The MBCD34+ and MBCD34− cells were plated separately (14) on tissue culture plastic, collagen type I, or fibronectin. When plated on tissue culture plastic or collagen at a density of 1 × 103 cells/mm2, a limited number of MBCD34+ attached, became spindle shaped, and proliferated for 4 weeks. A subset of MBCD34+ plated on fibronectin promptly attached and became spindle shaped within 3 days (Fig. 1A); the number of attaching cells (ATCD34+) in culture increased with time (probability P < 0.05, by analysis of variance) (Fig. 1B). Attached cells were observed only sporadically among MBCD34− cultures, including cells followed for up to 4 weeks on fibronectin-coated plates.

Fig. 1.

Attachment, cluster formation, and capillary network development by progenitor ECs in vitro. (A) Spindle-shaped attaching cells (ATCD34+) 7 days after plating MBCD34+ (50 cells/mm2) on fibronectin in standard medium (14). (B) Number of ATCD34+ cells 12 hours and 3 days after culture of MBCD34+ on plastic alone (CD34+/non), collagen coating (CD34+/Col), or fibronectin (CD34+/Fn), and MBCD34− on fibronectin (CD34−/Fn). Network formation (C) and cord-like structures (D) were observed 48 hours after plating coculture of MBCD34+, labeled with DiI, with unlabeled MBCD34− cells (ratio of 1:100) on fibronectin. At 12 hours after coculture, MBCD34+-derived cells had formed multiple clusters (E and F). After 5 days, uptake of acLDL-DiI was detected in ATCD34+ cells at the periphery but not the center of the cluster (G and H).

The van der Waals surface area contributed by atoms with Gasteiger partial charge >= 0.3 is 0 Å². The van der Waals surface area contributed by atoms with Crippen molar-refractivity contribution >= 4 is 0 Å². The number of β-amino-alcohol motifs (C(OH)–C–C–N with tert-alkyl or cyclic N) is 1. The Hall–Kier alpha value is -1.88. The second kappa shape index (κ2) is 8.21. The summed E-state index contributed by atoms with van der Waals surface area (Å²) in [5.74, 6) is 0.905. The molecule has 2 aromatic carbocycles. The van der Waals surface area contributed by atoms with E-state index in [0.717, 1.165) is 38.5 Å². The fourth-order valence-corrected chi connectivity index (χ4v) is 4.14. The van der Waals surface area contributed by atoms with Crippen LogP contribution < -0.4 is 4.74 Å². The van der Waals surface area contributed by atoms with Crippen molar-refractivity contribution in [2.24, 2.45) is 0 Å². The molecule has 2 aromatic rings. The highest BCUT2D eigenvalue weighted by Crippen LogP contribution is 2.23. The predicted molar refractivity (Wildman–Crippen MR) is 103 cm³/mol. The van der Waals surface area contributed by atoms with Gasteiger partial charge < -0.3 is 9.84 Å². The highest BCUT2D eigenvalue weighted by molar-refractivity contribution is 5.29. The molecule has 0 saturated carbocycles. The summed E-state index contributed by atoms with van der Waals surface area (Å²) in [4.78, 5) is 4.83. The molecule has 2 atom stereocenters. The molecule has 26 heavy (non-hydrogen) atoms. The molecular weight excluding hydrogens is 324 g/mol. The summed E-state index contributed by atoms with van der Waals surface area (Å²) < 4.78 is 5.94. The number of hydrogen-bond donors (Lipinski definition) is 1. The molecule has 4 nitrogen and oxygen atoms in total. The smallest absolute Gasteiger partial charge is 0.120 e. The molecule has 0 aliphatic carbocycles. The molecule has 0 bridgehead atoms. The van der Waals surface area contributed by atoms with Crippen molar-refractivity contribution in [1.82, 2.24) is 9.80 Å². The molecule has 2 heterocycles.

To confirm that the spindle-shaped cells were derived from CD34-positive cells, we labeled MBCD34+ cells with the fluorescent dye DiI and coplated them with unlabeled MBCD34− cells on fibronectin at an overall density of 5 × 103 cells/mm2; the ratio of the two cell types was identical to that of the original mononuclear cell population (1% MBCD34+, 99% MBCD34−). After 7 days, DiI-labeled cells derived from the MBCD34+ culture, which initially accounted for only 1% of the blood cells, accounted for 60.3 ± 4.7% of total attaching cells as analyzed by FACS. Coincubation with MBCD34− cells increased the proliferation rate to more than 10 times that of MBCD34+ plated alone. Cocultures of MBCD34+ and MBCD34− cells also showed enhanced MBCD34+ differentiation, including the formation of cellular networks and tube-like structures on fibronectin-coated plates (Fig. 1, C and D). These structures consisted principally of DiI-labeled MBCD34+-derived cells (Fig. 1D). Furthermore, within 12 hours of coculture, multiple clusters had formed (Fig. 1E) that contained mostly MBCD34+-derived cells (Fig. 1F). These clusters comprised round cells centrally and sprouts of spindle-shaped cells at the periphery. The appearance and organization of these clusters resembled that of blood island-like cell clusters observed in dissociated quail epiblast culture, which gave rise to ECs and vascular structures in vitro (3). ATCD34+ cells at the cluster periphery took up DiI-labeled acetylated low density lipoprotein (acLDL), whereas the round cells did not (Fig. 1, G and H); the latter detached from the cluster several days later. The MBFlk1+ cells behaved similarly.